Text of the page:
Meta: Christmas traditions in France.
For those in love with all things French, because let’s just face it croissants have enraptured just about everyone with taste buds, then you will be pleased to know that the French have managed to put their own spin on the festive season as well. Therefore, we decided to dig up some of the most novel and distinctly French traditions there are surrounding Christmas, for example, did you know that there is no Boxing Day in France?
Now the French have variable days on which they open Christmas gifts, some families choose to hand out the presents on the sixth of December, however this is more prominent in the northern provinces of France than in the Southern regions. Others do the unwrapping on December the 24th, which is probably an ingenious move on the part of parents who want to sleep in on Christmas morning.
However, for those who are truly hoping to draw out the Christmas spirit or who simply want to catch up on the post New Year sales, they will hand out their gifts on January the 6th, which is otherwise known as the Feast of Kings. The French take letters to Santa Clause really seriously; they’ve had a law since 1962, which clearly outlines that any child who writes a letter to Santa must receive a postcard to acknowledge their letters to the North Pole.
Now the French needing to put their own stamp on the age old nativity scene, decided to take the traditional marker of Christmas and make it even more ornate, the French version features all of the staple characters and a couple others such as a grocer, sellers of daily goods and even officials – these figurines are known as Santons.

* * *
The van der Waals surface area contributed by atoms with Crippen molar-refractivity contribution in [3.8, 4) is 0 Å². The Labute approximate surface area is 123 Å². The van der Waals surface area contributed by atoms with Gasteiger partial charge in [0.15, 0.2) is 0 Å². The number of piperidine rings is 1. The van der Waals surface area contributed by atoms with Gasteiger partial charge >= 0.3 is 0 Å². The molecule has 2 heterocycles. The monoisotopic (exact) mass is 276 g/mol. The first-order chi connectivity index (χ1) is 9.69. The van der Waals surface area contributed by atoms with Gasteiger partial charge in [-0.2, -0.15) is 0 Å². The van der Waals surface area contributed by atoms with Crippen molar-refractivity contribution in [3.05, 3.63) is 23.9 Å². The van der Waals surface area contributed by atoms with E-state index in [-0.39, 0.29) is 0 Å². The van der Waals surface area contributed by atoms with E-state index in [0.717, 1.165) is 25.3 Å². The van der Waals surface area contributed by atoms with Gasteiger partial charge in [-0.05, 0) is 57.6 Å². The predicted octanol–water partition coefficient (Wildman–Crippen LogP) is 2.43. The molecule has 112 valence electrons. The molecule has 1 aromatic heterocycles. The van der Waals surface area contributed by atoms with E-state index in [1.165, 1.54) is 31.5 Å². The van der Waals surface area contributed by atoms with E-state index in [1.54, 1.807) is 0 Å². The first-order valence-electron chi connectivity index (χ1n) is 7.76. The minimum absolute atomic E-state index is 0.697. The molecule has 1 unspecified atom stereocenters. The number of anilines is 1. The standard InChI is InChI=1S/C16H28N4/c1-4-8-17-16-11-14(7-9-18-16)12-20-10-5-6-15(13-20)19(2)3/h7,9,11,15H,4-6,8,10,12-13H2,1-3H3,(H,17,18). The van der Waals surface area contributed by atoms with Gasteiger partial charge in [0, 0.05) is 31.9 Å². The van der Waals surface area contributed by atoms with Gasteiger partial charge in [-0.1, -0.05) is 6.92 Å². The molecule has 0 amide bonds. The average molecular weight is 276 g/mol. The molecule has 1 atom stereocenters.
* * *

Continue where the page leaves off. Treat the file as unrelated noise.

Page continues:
Now there is a rather grim character that applies within the French version of Christmas to ensure that children behave throughout the holidays, the French version of the Grinch is known rather fondly as Father Slapper and legend has it that he rides with Santa Clause and slaps the children who were too naughty to receive presents.
Whereas most children tend to hang stockings by the fireplace to be filled with goodies, the French place shoes in front of the fire in order to have them stuffed with anything from presents to little chocolates and other edible treats.
Throughout France the tradition of attending mass on midnight on Christmas Eve lives on, the wide variety of churches throughout the country are aglow with candlelight and packed with the sound of carols and hymns throughout the night on Christmas Eve.
After the mass or sometime in the evening on Christmas Eve, the families in France will indulge in an enormous Christmas feast, typical menu items include turkeys stuffed with chestnuts, goose, oysters, foie gras and of course, champagne because what’s more French than luxury?
One final feast that the French observe is on the 12th day of Christmas known as the Feast of Epiphany where the cake of Kings is eaten, whoever finds the hidden figurine is crowned king for the day and gets to choose their partner.
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